“Sources of millennial anxiety may include a tough job market and student debt as well as psychological causes I’ve covered previously such as ambition addiction, career crises and choice-overload. But even our day-to-day behaviors can incite anxiety.”
Finish the story!
Head to Forbes.com to read the full article on eight common habits that instigate stress and compromise our potential.
Editor’s Note: This is the fourth installment of a four-part series written by doctoral student David Jeffries. View part 1, dedicated to the first-year graduate school experience, part 2, dedicated to the second year, and part 3, dedicated to the third year.
Start your fourth year in the summer.
The summer between your third and fourth year is a good time to assess where you are in accordance with the trusty handbook you took the time to read and get to know in the earlier years of your graduate program (see part one). By this point it is likely that you are approaching a period where you may advance to candidacy (!) so checking in with program expectations can be a good idea throughout this year.
During the summer between your third and fourth year, talk through concerns around your graduation timetable and your funding with your advisor. Regardless of what relationship you have with your advisor, by this point in your graduate work you undoubtedly have been communicating with faculty. Continue to do so in a way that serves your programmatic interests and highlights your accomplishments. By having these conversations with faculty, and reviewing what is left for you to tackle before your fourth year starts, you can re-establish a commitment to your doctoral program, while also recommitting to a sense of self-preservation and self-care by looking out for new opportunities.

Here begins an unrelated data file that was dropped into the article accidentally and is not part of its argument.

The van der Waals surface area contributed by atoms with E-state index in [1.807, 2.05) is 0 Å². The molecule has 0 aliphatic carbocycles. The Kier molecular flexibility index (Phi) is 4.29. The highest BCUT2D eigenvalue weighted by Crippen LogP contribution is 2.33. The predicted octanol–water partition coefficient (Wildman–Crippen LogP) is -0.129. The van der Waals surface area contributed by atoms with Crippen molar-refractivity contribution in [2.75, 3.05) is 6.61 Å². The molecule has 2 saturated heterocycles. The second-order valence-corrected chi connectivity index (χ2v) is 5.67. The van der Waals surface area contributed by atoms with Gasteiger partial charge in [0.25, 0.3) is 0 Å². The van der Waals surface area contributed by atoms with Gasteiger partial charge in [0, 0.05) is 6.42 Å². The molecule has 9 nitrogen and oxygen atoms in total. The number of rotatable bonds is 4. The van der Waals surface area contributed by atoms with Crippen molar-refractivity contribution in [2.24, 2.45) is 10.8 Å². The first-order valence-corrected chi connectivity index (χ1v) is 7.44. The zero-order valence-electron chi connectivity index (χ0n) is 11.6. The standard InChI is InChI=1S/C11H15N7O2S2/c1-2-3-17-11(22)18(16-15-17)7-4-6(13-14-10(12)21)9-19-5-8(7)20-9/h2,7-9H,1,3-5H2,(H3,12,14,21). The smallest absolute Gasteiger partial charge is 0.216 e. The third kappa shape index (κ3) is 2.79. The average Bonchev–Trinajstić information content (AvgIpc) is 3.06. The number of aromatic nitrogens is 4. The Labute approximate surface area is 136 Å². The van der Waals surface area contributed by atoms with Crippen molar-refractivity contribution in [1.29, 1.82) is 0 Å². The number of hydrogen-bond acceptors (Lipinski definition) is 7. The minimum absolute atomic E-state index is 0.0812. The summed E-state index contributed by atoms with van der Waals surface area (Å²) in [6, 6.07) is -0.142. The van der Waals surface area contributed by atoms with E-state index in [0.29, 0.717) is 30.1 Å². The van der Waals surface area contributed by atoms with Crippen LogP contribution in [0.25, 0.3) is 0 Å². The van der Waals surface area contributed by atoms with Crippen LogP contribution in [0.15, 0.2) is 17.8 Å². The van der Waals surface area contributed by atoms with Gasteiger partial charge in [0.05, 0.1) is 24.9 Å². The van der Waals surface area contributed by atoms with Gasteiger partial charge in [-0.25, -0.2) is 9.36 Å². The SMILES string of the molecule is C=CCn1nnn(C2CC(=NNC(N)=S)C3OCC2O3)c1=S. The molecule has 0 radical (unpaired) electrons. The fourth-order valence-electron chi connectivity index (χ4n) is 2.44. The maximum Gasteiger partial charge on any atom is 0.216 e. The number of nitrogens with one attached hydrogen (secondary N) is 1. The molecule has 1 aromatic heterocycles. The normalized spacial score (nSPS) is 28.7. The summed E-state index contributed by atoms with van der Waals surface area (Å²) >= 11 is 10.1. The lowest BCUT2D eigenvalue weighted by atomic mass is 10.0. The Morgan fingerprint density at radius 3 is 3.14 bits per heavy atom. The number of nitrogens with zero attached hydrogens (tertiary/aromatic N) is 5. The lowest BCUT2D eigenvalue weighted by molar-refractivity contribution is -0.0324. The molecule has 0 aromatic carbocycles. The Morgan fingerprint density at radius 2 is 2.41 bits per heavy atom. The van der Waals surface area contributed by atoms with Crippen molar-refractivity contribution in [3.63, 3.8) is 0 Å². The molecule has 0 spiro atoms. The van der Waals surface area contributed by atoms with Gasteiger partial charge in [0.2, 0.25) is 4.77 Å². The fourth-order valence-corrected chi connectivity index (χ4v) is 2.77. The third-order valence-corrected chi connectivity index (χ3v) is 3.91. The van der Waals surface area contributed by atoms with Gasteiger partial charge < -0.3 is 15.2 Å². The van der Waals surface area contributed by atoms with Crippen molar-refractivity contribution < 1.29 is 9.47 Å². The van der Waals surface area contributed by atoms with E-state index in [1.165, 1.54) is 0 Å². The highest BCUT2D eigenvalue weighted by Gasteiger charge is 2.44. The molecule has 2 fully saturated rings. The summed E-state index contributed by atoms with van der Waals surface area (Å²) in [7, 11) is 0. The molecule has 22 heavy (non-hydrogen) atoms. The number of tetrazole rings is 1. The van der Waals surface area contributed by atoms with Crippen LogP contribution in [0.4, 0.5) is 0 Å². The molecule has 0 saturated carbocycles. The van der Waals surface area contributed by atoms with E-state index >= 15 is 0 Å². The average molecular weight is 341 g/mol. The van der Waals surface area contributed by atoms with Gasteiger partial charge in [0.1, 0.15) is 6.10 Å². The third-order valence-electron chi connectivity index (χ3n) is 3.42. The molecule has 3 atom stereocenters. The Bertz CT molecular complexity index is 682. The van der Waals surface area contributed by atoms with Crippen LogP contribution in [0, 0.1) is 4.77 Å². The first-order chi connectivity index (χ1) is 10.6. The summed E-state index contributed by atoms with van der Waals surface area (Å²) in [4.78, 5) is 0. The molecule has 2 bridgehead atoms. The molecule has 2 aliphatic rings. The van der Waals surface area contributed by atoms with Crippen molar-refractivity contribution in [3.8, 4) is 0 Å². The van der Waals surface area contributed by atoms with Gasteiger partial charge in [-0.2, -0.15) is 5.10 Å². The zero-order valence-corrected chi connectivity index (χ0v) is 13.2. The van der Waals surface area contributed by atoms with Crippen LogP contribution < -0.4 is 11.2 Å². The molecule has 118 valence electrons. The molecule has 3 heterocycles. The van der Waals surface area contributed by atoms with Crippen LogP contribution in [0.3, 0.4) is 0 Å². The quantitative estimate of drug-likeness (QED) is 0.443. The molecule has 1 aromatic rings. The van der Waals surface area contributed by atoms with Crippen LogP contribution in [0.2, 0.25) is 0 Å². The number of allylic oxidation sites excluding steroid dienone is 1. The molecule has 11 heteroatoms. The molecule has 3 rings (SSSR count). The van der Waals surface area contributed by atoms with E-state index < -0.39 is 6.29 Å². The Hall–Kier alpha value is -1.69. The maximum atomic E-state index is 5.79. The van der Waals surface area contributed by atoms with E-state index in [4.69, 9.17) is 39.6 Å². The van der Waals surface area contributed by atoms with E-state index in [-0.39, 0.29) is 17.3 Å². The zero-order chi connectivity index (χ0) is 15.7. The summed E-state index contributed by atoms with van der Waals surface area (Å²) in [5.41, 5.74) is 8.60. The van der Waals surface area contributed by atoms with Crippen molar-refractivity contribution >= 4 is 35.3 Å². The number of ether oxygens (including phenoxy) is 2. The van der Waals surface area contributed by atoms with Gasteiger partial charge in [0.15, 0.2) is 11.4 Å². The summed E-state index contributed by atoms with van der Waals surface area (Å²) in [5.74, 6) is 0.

To recap, in your rising fourth-year summer, look towards your dissertation, look into funding for future years, and consider your timetable.
Treat graduate school like a job.
By the time you begin your fourth year it is likely that the majority of your coursework is behind you. This likens you more to that of a professional with a 9-to-5 schedule. To that end, care for yourself by beginning to increasingly treat graduate school like a job. This means you can make it your priority to set up times when you do work, and times when you absolutely do not work. In earlier years your schedule may fluctuate too much or rely on late hours of studying, but with most of your coursework out of the way, it is time to recommit yourself to setting limits.
With most of your coursework out of the way, it is time to recommit yourself to setting limits.
When you go into your lab or office at the start of a day, have a plan. In realizing that plan, take purposeful breaks and work efficiently. Once the evening comes around, however, give yourself permission to leave your work at work. Go home or go out, but either way do not convince yourself that you can or should be working all the time.
More seasoned graduate students often confess that doctoral programs become easier once they become more comfortable with the truth of always having a to-do list that never really gets done. The key is, that is totally okay. Like someone with a 40-week job, graduate students will always have more than 40 hours worth of work to do. So do what you can, when you can, but do not lose sight that this is a choice you’ve made in pursuit of your own future happiness.
If working too hard causes your doctoral program to become a source of consistent discontent, it is important to be able to reflect on what you can change in the service of being happier. Always commit to things that are in your best interest, and leave your work at work!